Some people still think (wish) that all we have to do is just “switch over” to renewables. But we need renewables PLUS conservation. Extreme reduction will be key. Those of us who have learned how to radically reduce our consumption (of fuel directly; and also indirectly by minimizing consumption of “stuff” to the extent that we are able) — because pretty much all “stuff” in our world contains embodied energy of fossil fuels — can do a great service by sharing what we have learned.
The IEA is urging people to save fuel, drive less amid Russia crisis (Time.com). I say we need to make the cutbacks permanent (all of us who are able and willing, that is).
From the article: “Advanced economies could reduce their daily oil demand by 2.7 million barrels within four months by following a 10-step plan, the IEA said. That would significantly ease looming supply strains by almost offsetting the 3 million barrel-a-day loss of Russian production the agency anticipates for April. … The IEA’s plan to curtail oil demand includes lower speed limits for cars, urging people to work from home, placing occasional limits on car access to city centers, making public transport cheaper, encouraging carpooling, and greater use of high-speed rail and virtual meetings instead of air travel.”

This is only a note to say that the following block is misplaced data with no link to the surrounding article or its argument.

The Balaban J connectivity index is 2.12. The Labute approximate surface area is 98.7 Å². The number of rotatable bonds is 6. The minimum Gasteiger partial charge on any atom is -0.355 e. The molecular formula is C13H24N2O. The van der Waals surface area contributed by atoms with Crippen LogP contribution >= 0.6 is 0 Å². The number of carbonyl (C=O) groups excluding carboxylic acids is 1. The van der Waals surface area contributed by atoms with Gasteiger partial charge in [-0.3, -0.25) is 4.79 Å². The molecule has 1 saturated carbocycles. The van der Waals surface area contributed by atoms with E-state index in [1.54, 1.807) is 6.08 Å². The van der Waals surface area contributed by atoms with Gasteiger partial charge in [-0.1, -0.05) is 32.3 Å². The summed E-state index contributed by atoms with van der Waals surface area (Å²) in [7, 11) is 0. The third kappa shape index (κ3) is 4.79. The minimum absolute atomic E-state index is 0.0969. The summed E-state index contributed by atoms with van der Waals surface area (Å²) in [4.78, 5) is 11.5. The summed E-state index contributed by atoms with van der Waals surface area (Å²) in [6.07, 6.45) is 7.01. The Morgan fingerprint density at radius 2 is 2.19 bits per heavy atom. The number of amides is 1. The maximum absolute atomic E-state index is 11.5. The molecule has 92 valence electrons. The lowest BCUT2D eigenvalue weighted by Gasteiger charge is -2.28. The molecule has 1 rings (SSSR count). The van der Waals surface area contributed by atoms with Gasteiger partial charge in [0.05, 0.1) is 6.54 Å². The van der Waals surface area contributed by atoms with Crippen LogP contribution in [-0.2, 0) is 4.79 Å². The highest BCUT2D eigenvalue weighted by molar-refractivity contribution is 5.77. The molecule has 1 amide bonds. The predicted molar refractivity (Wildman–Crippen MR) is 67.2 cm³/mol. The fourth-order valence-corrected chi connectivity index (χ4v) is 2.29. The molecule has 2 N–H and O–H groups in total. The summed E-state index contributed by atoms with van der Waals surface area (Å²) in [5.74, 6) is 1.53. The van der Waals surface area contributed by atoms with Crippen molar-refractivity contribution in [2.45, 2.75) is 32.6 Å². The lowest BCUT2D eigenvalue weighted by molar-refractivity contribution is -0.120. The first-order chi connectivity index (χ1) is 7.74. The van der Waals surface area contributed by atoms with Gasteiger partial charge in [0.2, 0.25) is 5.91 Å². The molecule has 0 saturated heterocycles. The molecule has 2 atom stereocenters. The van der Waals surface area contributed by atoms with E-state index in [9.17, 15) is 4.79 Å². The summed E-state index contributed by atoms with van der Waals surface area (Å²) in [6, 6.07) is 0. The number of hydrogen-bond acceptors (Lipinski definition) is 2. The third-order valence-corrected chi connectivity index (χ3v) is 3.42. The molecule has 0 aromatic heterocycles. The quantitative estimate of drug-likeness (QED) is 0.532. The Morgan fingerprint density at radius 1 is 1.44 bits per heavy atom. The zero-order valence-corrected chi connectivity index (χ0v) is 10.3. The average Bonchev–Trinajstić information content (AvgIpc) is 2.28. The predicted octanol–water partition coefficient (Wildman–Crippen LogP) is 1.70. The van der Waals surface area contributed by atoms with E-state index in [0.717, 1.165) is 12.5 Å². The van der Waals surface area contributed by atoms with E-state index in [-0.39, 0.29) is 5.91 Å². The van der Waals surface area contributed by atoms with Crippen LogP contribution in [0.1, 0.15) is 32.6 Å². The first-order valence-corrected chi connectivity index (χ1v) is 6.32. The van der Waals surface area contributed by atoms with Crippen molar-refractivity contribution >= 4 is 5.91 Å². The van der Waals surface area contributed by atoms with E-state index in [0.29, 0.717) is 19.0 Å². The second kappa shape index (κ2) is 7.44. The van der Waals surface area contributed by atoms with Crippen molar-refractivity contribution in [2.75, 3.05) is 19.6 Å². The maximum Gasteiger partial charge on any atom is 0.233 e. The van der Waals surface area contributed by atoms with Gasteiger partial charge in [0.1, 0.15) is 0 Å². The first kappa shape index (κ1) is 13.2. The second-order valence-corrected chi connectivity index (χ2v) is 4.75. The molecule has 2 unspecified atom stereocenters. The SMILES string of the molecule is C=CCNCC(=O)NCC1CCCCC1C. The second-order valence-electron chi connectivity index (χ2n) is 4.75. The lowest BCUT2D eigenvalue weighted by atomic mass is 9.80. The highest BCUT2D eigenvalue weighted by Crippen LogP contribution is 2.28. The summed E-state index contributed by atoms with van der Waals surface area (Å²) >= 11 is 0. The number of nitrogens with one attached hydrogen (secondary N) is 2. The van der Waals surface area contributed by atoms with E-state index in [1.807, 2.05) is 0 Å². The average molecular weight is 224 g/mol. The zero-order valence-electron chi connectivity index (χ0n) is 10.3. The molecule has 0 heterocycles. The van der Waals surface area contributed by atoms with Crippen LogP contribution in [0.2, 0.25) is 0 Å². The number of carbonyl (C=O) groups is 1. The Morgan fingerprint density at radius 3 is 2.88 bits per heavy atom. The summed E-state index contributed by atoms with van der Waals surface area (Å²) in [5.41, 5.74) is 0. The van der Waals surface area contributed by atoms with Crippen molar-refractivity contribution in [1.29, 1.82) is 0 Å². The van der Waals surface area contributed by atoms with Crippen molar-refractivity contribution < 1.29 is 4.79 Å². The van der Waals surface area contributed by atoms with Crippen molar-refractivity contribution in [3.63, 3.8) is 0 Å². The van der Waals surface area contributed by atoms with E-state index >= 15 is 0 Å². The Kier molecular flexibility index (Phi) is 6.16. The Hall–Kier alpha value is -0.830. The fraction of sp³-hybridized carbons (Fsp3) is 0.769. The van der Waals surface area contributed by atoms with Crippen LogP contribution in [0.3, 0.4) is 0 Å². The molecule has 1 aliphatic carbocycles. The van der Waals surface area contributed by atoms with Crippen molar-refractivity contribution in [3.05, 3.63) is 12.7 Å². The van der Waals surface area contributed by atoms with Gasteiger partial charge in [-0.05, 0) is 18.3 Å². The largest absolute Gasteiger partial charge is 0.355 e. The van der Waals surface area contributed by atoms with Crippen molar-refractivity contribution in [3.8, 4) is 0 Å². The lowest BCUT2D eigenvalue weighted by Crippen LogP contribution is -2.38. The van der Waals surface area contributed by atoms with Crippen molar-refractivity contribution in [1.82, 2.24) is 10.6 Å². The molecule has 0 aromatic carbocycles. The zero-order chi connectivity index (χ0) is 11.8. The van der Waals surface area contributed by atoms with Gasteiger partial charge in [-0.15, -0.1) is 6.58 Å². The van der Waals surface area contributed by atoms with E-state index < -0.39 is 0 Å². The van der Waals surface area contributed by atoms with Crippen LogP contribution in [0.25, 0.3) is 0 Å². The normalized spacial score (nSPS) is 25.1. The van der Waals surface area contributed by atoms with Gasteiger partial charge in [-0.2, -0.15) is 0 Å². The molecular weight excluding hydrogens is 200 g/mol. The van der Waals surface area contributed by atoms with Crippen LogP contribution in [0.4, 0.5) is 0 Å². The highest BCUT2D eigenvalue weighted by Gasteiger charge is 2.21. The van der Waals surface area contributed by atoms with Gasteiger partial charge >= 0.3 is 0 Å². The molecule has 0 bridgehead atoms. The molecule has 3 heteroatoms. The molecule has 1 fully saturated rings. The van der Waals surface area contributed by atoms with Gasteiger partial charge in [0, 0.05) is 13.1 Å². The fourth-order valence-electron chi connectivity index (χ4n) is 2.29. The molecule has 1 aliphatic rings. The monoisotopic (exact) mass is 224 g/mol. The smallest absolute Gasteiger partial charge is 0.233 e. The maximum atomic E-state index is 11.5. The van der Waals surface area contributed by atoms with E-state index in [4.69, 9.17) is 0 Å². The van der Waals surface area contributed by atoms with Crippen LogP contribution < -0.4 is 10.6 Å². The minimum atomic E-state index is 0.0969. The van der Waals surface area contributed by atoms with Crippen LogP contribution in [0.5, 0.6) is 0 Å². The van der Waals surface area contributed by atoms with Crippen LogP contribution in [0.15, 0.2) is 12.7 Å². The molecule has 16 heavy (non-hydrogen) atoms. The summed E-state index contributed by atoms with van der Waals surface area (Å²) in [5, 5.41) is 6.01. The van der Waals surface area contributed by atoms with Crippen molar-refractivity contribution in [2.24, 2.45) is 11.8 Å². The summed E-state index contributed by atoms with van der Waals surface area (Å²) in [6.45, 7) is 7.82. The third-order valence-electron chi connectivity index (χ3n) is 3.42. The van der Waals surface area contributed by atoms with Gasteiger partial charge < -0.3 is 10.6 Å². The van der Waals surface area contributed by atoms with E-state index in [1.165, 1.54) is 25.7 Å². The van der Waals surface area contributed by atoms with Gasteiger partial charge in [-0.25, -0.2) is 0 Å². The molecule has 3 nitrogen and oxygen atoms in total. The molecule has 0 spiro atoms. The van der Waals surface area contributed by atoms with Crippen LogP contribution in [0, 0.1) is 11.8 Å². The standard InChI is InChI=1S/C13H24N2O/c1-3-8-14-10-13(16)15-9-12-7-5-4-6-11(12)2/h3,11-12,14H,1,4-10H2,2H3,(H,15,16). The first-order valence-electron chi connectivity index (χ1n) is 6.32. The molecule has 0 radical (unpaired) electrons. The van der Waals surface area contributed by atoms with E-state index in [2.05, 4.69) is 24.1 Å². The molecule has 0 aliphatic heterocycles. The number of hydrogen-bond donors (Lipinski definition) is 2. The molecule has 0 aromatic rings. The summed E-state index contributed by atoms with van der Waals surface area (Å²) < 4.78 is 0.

Sounds like the unfortunate determination of some “leaders” to get the world into a big war is handing us a golden opportunity.
Sort of like the pandemic shutdown handed us a golden opportunity. Hmm …
On a relevant note, Finland and the Baltic countries are taking a bold stance on the energy aspect of Putin’s invasion of Ukraine, even though it will mean considerable sacrifice.
“‘As long as we are purchasing energy from Russia, we are financing the war, and this is the big problem that we have,’ Finland Prime Minister Sanna Marin said. She was joined by Baltic leaders in demanding swift action. We have to continue to isolate Putin’s economy – Russia’s economy – to stop the money flowing into the war machine,’ Latvian Prime Minister Krisjanis Karins told reporters. ‘The most logical place to move forward is in oil and coal.’ … Karins said the Ukraine war was a prime example where morals should trump money. Despite Latvia’s “high dependency on Russian oil and gas,” businesses support a halt to trade in these goods, he said. … Greenpeace has accused the European Union of bankrolling Russia’s war by continuing to purchase its energy supplies. ‘Fossil fuels have a history of being connected with conflict and war – wherever they come from, governments must phase them out as quickly as possible, not look for new suppliers,’ Greenpeace EU director Jorgo Riss said.” (EU agrees on Russia sanctions so far, but energy divides it
Belgian PM: ‘We are not at war with ourselves’; Raf Casert and Samuel Petrequin, ASSOCIATED PRESS; in Daytona Beach News-Journal, March 25, 2022).